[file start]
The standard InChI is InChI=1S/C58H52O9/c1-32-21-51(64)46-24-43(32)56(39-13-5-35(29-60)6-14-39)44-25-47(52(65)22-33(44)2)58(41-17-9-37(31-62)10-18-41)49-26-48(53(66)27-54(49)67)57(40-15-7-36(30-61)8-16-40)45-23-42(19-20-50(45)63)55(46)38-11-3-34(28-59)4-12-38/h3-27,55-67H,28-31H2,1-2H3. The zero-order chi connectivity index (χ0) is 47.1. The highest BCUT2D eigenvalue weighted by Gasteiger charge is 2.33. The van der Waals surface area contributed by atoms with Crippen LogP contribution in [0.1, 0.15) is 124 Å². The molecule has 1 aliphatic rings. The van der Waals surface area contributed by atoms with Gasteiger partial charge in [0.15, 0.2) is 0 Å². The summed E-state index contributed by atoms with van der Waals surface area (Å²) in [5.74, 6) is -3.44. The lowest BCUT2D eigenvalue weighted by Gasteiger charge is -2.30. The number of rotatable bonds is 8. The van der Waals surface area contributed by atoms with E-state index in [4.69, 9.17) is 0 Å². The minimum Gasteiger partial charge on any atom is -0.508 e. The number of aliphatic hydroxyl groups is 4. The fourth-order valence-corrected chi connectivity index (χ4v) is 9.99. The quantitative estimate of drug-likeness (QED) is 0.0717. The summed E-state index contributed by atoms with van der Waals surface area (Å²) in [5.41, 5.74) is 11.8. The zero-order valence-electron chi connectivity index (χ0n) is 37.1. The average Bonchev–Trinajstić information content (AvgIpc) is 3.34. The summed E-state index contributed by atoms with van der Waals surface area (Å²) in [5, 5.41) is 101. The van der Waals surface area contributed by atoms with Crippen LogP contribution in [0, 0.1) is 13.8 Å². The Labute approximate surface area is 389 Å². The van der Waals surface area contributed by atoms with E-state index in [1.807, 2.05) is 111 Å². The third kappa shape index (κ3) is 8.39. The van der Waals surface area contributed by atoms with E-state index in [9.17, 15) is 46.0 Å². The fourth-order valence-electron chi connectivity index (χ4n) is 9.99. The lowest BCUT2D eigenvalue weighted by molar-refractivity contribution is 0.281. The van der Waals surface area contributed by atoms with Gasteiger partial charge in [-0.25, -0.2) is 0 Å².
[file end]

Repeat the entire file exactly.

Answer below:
The standard InChI is InChI=1S/C58H52O9/c1-32-21-51(64)46-24-43(32)56(39-13-5-35(29-60)6-14-39)44-25-47(52(65)22-33(44)2)58(41-17-9-37(31-62)10-18-41)49-26-48(53(66)27-54(49)67)57(40-15-7-36(30-61)8-16-40)45-23-42(19-20-50(45)63)55(46)38-11-3-34(28-59)4-12-38/h3-27,55-67H,28-31H2,1-2H3. The zero-order chi connectivity index (χ0) is 47.1. The highest BCUT2D eigenvalue weighted by Gasteiger charge is 2.33. The van der Waals surface area contributed by atoms with Crippen LogP contribution in [0.1, 0.15) is 124 Å². The molecule has 1 aliphatic rings. The van der Waals surface area contributed by atoms with Gasteiger partial charge in [0.15, 0.2) is 0 Å². The summed E-state index contributed by atoms with van der Waals surface area (Å²) in [5.74, 6) is -3.44. The lowest BCUT2D eigenvalue weighted by Gasteiger charge is -2.30. The number of rotatable bonds is 8. The van der Waals surface area contributed by atoms with E-state index in [4.69, 9.17) is 0 Å². The minimum Gasteiger partial charge on any atom is -0.508 e. The number of aliphatic hydroxyl groups is 4. The fourth-order valence-corrected chi connectivity index (χ4v) is 9.99. The quantitative estimate of drug-likeness (QED) is 0.0717. The summed E-state index contributed by atoms with van der Waals surface area (Å²) in [5.41, 5.74) is 11.8. The zero-order valence-electron chi connectivity index (χ0n) is 37.1. The average Bonchev–Trinajstić information content (AvgIpc) is 3.34. The summed E-state index contributed by atoms with van der Waals surface area (Å²) in [5, 5.41) is 101. The van der Waals surface area contributed by atoms with Crippen LogP contribution in [0, 0.1) is 13.8 Å². The Labute approximate surface area is 389 Å². The van der Waals surface area contributed by atoms with E-state index in [1.807, 2.05) is 111 Å². The third kappa shape index (κ3) is 8.39. The van der Waals surface area contributed by atoms with E-state index in [9.17, 15) is 46.0 Å². The fourth-order valence-electron chi connectivity index (χ4n) is 9.99. The lowest BCUT2D eigenvalue weighted by molar-refractivity contribution is 0.281. The van der Waals surface area contributed by atoms with Gasteiger partial charge in [-0.25, -0.2) is 0 Å².